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Front Public Health ; 9: 767617, 2021.
Article in English | MEDLINE | ID: covidwho-1595348


The coronavirus disease 2019 (COVID-19) pandemic has greatly disrupted the normal treatment of patients with liver cancer and increased their risk of death. The weight of therapeutic safety was significantly amplified for decision-making to minimize the risk of severe acute respiratory syndrome coronavirus 2 (SARS-CoV-2) infection. Herein, the safety and effectiveness of carbon ion radiotherapy (CIRT) for unresectable liver cancer (ULC) were evaluated, and Chinese experiences were shared to solve the predicament of ULC treatment caused by SARS-CoV-2. Worldwide studies were collected to evaluate CIRT for ULC as the world has become a community due to the COVID-19 pandemic. We not only searched five international databases including the Cochrane Library, Web of Science, PubMed, Embase, and Scopus but also performed supplementary retrieval with other sources. Chinese experiences of fighting against COVID-19 were introduced based on the advancements of CIRT in China and a prospective clinical trial of CIRT for treating ULC. A total of 19 studies involving 813 patients with ULC were included in the systematic review. The qualitative synthetic evaluation showed that compared with transarterial chemoembolization (TACE), CIRT could achieve superior overall survival, local control, and relative hepatic protection. The systematic results indicated that non-invasive CIRT could significantly minimize harms to patients with ULC and concurrently obtain superior anti-cancer effectiveness. According to the Chinese experience, CIRT allows telemedicine within the hospital (TMIH) to keep a sufficient person-to-person physical distance in the whole process of treatment for ULC, which is significant for cutting off the transmission route of SARS-CoV-2. Additionally, CIRT could maximize the utilization rate of hospitalization and outpatient care (UHO). Collectively, CIRT for ULC patients not only allows TMIH and the maximized UHO but also has the compatible advantages of safety and effectiveness. Therefore, CIRT should be identified as the optimal strategy for treating appropriate ULC when we need to minimize the risk of SARS-CoV-2 infection and to improve the capacity of medical service in the context of the unprecedented COVID-19 crisis.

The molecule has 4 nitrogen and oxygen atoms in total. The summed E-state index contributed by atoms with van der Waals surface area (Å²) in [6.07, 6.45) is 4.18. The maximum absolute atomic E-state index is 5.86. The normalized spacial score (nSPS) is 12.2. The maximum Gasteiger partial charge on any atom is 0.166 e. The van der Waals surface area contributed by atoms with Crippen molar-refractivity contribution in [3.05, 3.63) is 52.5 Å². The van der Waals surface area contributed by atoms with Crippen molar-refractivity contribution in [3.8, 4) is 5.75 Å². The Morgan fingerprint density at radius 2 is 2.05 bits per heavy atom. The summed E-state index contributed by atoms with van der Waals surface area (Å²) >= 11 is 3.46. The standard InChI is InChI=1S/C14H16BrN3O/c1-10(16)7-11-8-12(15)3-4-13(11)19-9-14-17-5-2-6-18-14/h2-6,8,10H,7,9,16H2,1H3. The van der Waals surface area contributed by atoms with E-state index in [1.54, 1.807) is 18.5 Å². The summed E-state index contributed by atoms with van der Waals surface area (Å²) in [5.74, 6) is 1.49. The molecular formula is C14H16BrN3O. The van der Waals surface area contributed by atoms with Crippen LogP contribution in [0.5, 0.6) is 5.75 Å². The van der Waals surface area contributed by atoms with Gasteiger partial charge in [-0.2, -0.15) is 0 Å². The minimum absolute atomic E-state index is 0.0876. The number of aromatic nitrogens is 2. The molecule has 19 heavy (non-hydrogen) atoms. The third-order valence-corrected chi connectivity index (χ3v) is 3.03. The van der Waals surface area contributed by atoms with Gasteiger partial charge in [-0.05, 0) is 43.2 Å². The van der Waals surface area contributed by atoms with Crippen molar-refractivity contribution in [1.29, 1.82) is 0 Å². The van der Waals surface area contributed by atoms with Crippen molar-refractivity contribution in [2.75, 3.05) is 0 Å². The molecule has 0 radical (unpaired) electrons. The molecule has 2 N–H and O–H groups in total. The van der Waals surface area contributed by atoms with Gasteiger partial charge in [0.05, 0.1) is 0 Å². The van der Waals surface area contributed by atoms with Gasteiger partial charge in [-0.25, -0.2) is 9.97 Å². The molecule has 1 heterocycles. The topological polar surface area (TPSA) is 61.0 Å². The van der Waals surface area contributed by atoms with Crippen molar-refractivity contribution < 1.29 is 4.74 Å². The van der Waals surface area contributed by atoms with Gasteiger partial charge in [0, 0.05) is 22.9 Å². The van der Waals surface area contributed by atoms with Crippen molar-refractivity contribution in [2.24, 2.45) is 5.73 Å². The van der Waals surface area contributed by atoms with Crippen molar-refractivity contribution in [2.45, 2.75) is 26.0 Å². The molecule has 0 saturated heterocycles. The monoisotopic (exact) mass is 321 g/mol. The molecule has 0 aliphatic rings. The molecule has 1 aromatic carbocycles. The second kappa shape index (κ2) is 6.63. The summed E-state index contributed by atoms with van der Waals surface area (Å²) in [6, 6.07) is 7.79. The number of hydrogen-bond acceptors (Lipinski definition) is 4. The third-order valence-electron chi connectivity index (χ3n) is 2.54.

COVID-19 , Carcinoma, Hepatocellular , Chemoembolization, Therapeutic , Heavy Ion Radiotherapy , Liver Neoplasms , Carcinoma, Hepatocellular/radiotherapy , Humans , Liver Neoplasms/radiotherapy , Pandemics , Prospective Studies , SARS-CoV-2